As every copywriter should know, ambiguous weasel words are best avoided. Claims to be ‘almost’ something or ‘one of the’ something else have little value. But when it comes to writing for the web, must copywriters sacrifice their weasel word ethics at the altar of SEO?
Let me explain … a popular search term for people looking for copywriter training is ‘best copywriting courses’. While we might think the Copywriting Apprentice is the best copywriting course in the whole wide world, that would be our opinion and impossible to substantiate. After all, Joe Bloggs could argue his copywriting training course is better. When it comes to the ‘best’, there can only be one. If more than one company claims to be the best, it ranks alongside ‘almost unique’ – it means nothing.
If we were to say the Copywriting Apprentice was ‘one of the best copywriting courses in the UK’, we’d be using weasel words. And as providers of copywriting training, that goes against the grain. The subject of weasel words is covered in the course and, in the interests of standards and ethics, we normally wouldn’t recommend their use. But SEO copywriting is another game, altogether.
SEO copywriting is driven by keywords. And it’s the careful inclusion of these keywords in the copy which help the site’s optimisation. Keyword research is carried out to determine which are the most likely search terms. So if the prospective customer uses weaselly words in a search, these must be echoed in the copy if the page is to optimise on those keywords. But if the copywriter shuns those keywords in the interests of quality, or rephrases the term to avoid using weasel words, the optimisation would suffer.
Of course, if there was a competition for the ‘best copywriting course’ and we were fortunate enough to win, we could rightly boast about it and no weasel words would be needed.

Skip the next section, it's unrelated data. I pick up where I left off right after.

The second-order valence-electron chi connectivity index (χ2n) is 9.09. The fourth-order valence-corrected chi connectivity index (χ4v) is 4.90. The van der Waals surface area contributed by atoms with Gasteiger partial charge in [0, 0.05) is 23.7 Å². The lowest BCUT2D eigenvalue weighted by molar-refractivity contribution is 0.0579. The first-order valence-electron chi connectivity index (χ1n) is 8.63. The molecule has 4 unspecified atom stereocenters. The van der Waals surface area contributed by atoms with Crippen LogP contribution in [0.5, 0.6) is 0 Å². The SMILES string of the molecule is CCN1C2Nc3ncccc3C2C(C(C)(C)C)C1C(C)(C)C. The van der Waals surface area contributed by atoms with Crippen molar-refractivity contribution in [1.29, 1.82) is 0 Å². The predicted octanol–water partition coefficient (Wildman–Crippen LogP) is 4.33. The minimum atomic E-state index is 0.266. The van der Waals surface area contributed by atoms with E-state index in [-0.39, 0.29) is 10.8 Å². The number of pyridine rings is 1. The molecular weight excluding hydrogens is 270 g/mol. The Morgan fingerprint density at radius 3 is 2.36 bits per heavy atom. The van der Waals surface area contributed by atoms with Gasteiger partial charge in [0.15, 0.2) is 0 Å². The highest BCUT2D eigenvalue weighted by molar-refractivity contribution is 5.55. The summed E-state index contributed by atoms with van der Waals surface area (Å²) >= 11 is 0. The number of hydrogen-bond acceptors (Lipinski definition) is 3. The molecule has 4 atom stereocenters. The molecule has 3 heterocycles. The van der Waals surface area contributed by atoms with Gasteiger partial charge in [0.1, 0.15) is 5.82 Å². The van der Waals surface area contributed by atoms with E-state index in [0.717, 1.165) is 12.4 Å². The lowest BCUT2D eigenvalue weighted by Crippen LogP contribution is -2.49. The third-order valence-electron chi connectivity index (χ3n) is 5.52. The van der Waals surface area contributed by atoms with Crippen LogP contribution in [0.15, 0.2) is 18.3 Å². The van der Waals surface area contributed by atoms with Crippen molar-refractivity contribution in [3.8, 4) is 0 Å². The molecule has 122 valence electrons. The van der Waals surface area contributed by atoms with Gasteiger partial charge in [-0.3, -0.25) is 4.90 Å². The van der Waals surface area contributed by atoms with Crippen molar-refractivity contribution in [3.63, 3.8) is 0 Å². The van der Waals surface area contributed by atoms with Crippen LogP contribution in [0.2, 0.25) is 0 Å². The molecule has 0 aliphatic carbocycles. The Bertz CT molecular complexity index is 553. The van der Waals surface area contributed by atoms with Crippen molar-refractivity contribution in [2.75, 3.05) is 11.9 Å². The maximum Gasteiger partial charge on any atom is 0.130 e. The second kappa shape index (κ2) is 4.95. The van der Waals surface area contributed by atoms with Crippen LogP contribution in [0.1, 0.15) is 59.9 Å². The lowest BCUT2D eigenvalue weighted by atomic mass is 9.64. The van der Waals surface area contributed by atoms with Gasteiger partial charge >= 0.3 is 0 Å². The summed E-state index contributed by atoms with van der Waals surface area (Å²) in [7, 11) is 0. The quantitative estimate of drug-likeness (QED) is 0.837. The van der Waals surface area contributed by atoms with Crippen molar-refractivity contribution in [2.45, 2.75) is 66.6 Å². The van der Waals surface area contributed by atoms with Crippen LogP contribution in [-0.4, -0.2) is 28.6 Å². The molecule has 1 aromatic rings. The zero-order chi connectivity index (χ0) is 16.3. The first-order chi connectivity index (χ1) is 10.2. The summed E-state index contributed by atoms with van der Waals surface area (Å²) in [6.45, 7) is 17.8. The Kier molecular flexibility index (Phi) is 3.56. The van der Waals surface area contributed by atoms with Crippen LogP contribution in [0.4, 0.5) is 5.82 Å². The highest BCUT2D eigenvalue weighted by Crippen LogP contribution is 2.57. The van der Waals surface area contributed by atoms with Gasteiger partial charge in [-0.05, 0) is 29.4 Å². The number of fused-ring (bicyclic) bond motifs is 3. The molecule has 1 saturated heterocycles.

Take Nick Jones’ proofreading company, Full Proof. He is ranked as the UK’s number one proofreader by the FreeIndex website. This is because he has more recommendations and a higher rating than all the other proofreaders listed on the site. So Nick (one of our guest bloggers) can boast of being the ‘FreeIndex number one proofreader in the UK’ with impunity.
But even claims to being the best or award-winning have to be treated with care. A sign spotted in a supermarket recently proudly proclaimed the company had won a ‘green’ award in 2005. Putting that on a website might be good for SEO, but could have a very negative connotation. As the consumer, I might question why, if they were that good, they hadn’t won it since!
But with companies from every corner of the globe vying for the coveted number one slot on Google, should a copywriter deprive them of weasel words in their copy? If prospective customers are searching for the ‘best’ or the ‘cheapest’, who is the copywriter to disagree?
As a copywriter, you have to do the best for your client. And if that client specifies certain words or phrases to be used in their copy, you’re going to have to bite the bullet and use them, however weaselly they might be. In some situations, you can offer advice and explain why there might be a better way of phrasing the copy. But when it comes to SEO, there is little room for compromise.
So, as this blog title suggests, the question of SEO and weasel words really is a conundrum and one to which we don’t have the answer. What do you think?
Blog post by Joy McCarthy